History of Whales in the Whitsundays
Every year the Whitsundays becomes host to thousands of whales as they migrate up the east coast of Australia. From June to September every year, the waters surrounding the islands become home to visiting migratory species such as the humpback whale and the dwarf minke whale, which flock to the warm tropical waters.
Why do whales come to the Whitsundays?
As humpback whales leave their their feeding grounds in Antarctica, they make their way north to reach their breeding grounds along the coast of Australia, migrating as far as 10,000km during their journey. Once they arrive at their destination, they will mate or have their young, using the warm waters to nurse and raise their newborns. The arrival of the whales has become a huge tourist attraction, allowing people to see these amazing creatures up close and in their natural environment. There are tours focused solely on spotting these gentle giants, and many other people are lucky enough to just come across them when boating or enjoy other water activities. They have become a large part of the tourist industry and are a welcome visitor to all Australian waters.
History of Whale Hunting in Whitsundays
While today Australians see the value and beauty of whales in their natural environment, that was not always the case. Many years ago humpback whales were hunted for their oil, bones and baleen, with whale hunting as the first primary industry in Australia after colonisation. As far back as people have lived in Australia, whales have been hunted. Evidence that aboriginals hunted smaller whales long before colonisation has been found, where they were likely used for their meat and blubber. However, it was during large-scale fishing in the '40s, '50s and '60s, that populations on the Great Barrier Reef were depleted from 25,000 to around 500, dropping humpbacks' numbers dangerously low. A hunting ban was enacted in 1963, and without the pressure of hunting, humpback numbers have increased, with current numbers around 10,000.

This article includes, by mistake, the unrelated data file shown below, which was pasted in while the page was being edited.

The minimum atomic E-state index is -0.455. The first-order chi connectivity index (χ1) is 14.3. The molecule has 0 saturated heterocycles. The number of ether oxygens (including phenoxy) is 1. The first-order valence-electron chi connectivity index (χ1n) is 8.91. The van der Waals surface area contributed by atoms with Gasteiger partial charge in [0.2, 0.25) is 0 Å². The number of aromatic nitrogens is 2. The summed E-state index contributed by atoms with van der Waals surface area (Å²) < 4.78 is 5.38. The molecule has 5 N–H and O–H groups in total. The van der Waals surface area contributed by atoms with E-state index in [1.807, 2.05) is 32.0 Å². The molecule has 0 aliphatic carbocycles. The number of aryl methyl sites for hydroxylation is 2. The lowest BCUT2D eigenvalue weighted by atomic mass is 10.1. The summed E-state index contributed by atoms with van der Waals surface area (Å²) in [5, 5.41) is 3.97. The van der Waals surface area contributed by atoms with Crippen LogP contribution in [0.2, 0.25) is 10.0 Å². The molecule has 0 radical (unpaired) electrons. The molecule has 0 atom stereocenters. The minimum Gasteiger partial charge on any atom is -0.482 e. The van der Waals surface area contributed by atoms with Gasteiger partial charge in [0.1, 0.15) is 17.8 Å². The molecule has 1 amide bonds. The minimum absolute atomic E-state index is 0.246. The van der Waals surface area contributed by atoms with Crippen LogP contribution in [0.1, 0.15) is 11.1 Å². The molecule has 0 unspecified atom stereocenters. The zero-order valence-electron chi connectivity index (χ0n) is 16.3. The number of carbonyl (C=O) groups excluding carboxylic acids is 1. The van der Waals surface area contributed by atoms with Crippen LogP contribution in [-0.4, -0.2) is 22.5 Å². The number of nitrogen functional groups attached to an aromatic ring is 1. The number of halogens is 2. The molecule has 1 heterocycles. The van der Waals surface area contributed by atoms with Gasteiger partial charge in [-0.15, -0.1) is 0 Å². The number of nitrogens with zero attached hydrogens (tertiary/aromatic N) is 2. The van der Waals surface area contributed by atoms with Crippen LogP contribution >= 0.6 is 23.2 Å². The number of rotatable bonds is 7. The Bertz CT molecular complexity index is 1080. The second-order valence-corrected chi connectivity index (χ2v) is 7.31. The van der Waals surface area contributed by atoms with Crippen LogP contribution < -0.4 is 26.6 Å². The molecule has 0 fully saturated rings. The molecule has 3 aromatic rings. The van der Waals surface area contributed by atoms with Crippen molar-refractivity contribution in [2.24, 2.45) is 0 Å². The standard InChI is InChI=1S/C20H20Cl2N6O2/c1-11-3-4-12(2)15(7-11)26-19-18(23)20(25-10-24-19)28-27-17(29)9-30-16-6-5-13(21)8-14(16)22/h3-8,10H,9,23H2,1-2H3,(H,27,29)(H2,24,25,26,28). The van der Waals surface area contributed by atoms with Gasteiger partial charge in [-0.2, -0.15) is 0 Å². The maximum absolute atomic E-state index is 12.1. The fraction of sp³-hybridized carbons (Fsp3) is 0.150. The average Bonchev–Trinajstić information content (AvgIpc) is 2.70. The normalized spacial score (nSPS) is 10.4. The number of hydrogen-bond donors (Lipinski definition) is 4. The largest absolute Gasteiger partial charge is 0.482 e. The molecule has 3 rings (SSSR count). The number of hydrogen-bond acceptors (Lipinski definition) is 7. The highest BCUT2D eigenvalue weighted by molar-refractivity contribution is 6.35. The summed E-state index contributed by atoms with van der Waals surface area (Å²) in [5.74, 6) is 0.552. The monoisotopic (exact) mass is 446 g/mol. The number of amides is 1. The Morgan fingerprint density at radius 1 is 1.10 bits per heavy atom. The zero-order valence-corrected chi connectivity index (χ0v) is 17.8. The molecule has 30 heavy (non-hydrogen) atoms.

Australia protects any and all whale species that enter its waters including:
- Blue Whale (endangered)
- Southern Right Whale (endangered)
- Sei Whale (vulnerable)
- Fin Whale (vulnerable),
- Humpback Whale (vulnerable)
Protecting Whales in the Whitsundays
Most of these species do not enter the Great Barrier Reef or Whitsundays, but all whales fall under the same protective laws. There are also many species of whales that can be found in the Great Barrier Reef Marine Park all year-round such as spinner dolphins and snubfin dolphins. All species are also protected by the same laws that protect larger whale species.
However, even as whale populations become more plentiful in our waters, there is still so much we don't know about these animals that call the Whitsundays home. With strict rules and regulations in place to protect them and ensure they are left undisturbed by humans, we must keep them at arms length to ensure their health, safety and comfort is maintained as they make their way to our waters each year.
The whale photos included in this post were taken on an overnight Whitsunday Islands trip aboard On Ice.